Guest blog: A unique challenge for the charitable sector
Funders use all kinds of ways to identify the charities they fund, but this lack of uniformity blurs the bigger picture of grantmaking in the UK. Here Mor Rubinstein of 360Giving, the charity opening up UK grantmaking data, explains the importance of ‘unique identifiers’ and why funders might want to adopt them to improve the quality and value of the data they capture.
I am Mor Rubinstein. My friends know my name, and I reply to it. But sometimes they misspell it. (I have been called ‘More’ more than once, or Rubinshtein.) That doesn’t matter generally. For the state, however, this is more problematic. There might be more than one Mor Rubinstein in Israel where I am from; I actually know another Mor Rubinstein, a guy who used to be in the same army unit with me.
So how can the state know who I am? In the case of Israel, I get a unique identifier, an ID number, which the state uses to identify me. It is unique to me and made up by a formula that includes the hospital I was born in and my date of birth.
There are other numbers associated with me. In the case of the army, I also get a ‘private number’, which the Israeli Defence Force uses to identify me and goes with me everywhere. I also have a passport number, but that number changes every time I replace my passport.
My ID number is a primary identifier. One agency in Israel issues it, and it is unique and irreplaceable.
It is also private and using it without my permission is identity theft. My army number is a secondary identifier since an agency provided it. Also, not every citizen will have an army number, since they are not all in the military. My passport number is a part of a registry and is temporal since it will change when I get a new passport.
In the UK, there is no ID number, but there is a passport number, an NHS number and an NI number and different countries will have different numerical (or hexadecimal) identifiers.
The same logic that applies to humans applies to organisations.
But there is not so much uniformity for charitable organisations and this causes problems when trying to identify them, which we need to do when trying to understand which organisations receive funding so we can build the bigger picture of UK grantmaking.
In the UK, each registered charity gets a unique number issued by the charity regulator in England and Wales, Scotland or Northern Ireland (or even the British territories).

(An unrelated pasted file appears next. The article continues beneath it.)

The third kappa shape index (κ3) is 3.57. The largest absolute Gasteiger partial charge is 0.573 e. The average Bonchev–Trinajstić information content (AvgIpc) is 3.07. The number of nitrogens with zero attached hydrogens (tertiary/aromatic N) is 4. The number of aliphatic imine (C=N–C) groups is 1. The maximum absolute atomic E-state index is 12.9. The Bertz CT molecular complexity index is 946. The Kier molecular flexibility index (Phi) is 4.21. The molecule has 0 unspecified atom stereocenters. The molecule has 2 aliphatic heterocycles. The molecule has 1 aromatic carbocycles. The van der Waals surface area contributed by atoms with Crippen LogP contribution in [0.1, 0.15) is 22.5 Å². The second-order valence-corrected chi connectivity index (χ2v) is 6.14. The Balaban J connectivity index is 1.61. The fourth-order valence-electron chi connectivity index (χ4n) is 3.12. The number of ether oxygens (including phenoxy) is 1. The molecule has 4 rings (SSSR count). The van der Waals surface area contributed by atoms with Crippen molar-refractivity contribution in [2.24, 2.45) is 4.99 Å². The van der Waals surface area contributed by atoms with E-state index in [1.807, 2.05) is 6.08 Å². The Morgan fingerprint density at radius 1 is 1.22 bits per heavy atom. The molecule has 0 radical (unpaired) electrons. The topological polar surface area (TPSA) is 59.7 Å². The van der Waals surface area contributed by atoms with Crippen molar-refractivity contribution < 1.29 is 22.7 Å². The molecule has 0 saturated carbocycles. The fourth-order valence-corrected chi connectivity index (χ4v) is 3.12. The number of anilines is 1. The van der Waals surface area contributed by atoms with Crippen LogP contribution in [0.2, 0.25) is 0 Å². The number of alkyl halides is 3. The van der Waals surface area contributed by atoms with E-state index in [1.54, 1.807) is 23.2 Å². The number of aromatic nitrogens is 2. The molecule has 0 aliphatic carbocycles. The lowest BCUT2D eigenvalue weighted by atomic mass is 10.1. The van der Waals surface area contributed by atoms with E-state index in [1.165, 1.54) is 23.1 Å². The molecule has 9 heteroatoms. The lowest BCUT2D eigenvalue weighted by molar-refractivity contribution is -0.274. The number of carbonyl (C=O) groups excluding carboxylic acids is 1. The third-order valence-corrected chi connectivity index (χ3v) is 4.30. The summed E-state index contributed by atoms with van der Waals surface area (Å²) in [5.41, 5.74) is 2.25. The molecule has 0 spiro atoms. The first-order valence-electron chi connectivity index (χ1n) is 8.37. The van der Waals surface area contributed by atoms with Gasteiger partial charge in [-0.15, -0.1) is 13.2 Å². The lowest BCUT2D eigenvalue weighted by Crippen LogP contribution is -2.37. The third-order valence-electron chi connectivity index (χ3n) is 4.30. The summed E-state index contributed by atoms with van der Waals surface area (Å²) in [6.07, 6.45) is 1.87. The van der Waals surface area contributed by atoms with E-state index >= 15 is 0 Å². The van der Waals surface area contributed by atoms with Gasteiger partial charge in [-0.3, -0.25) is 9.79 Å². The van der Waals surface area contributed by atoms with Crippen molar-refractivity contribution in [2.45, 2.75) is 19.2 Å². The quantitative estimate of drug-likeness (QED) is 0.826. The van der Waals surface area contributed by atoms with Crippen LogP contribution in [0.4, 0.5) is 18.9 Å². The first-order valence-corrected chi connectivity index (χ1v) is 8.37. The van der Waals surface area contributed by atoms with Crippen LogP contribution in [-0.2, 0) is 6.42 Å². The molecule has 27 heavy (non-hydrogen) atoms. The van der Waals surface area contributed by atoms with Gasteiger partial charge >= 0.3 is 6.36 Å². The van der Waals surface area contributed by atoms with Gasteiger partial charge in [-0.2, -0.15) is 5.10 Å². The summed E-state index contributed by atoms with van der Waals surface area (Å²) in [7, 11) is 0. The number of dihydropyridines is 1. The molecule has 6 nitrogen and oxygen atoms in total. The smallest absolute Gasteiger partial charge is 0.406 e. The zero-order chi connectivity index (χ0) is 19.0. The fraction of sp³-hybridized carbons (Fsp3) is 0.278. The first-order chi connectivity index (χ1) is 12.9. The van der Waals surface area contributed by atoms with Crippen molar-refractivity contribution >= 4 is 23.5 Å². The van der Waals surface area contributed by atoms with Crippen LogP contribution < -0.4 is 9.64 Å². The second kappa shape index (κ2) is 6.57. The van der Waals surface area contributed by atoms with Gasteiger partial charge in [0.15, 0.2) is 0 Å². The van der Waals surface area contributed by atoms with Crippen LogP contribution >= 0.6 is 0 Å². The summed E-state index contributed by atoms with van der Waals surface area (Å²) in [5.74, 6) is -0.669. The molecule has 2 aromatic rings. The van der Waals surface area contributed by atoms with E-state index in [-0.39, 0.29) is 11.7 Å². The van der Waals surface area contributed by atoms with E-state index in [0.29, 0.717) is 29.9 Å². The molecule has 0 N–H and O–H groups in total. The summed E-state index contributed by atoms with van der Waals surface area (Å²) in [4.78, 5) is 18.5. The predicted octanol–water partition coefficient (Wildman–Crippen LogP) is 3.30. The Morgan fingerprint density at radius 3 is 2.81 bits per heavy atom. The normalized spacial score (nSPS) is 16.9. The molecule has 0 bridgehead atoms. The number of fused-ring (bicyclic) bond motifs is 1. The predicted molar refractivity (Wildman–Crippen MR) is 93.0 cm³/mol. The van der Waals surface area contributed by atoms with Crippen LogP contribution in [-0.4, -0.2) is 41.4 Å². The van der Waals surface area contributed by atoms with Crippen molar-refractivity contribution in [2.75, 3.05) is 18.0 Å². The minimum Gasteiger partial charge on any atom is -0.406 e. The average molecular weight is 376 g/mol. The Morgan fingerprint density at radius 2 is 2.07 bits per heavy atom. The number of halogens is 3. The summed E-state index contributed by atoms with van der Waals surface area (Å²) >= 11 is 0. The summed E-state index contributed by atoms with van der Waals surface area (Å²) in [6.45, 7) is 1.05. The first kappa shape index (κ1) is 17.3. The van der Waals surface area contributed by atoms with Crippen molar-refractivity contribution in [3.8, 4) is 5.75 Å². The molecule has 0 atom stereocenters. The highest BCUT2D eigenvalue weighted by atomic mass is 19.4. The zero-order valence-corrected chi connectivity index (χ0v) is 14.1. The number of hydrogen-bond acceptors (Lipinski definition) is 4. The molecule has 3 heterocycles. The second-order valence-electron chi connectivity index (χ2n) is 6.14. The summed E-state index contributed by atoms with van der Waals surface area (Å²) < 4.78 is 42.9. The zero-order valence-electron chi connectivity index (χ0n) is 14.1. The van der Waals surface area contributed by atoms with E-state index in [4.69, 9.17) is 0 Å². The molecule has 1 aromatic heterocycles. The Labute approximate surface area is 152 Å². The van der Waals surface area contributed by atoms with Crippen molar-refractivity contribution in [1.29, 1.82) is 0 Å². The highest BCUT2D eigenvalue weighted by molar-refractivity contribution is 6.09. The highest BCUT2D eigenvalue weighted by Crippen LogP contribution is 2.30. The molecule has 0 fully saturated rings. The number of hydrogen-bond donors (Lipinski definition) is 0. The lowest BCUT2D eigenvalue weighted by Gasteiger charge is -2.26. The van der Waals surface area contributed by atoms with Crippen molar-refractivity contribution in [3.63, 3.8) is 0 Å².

Many charities are also registered companies, and so also have a Companies House number; but in practice, we know that this information isn’t always recorded in a funder’s dataset. If the organisation is an NGO, they may not have a charity number, only a Companies House number. Sometimes, a funder will use just the charity’s name as it may not be registered with the Charity Commission and therefore it will not have a numerical identifier. Indeed some charities, such as churches, don't have to register as a charity in England and Wales.
The 360Giving Standard encourages organisations to give each entity it funds a unique identifier. If the company number is known, we suggest using it. If there is a charity number then that can be utilised too. If no such number exists, we recommend creating a unique identifier based on the grantee’s name.
Why do we need to give an identifier? One of the primary purposes of 360Giving is to answer the question of WHO gets the money. That can help us know WHERE the money is. So we need to identify entities carefully and give them a unique identifier. This will help us to build a clearer and more accurate picture of the funding landscape and to be able to analyse the data.
Unique identifiers also improve diligence and allow us to monitor who is receiving funding.
Grant making data is a hugely valuable asset and currently under-rated. It will allow the sector to underpin grant making with hard evidence as we go forward so we can make better decisions. That is why we are asking funders to pay close attention to how they capture data and to adopt the practice of using unique identifiers. It is good data, not just more data, that will help us to sharpen the focus on the big picture of UK grant making which will benefit us all.
Data Labs & Learning Manager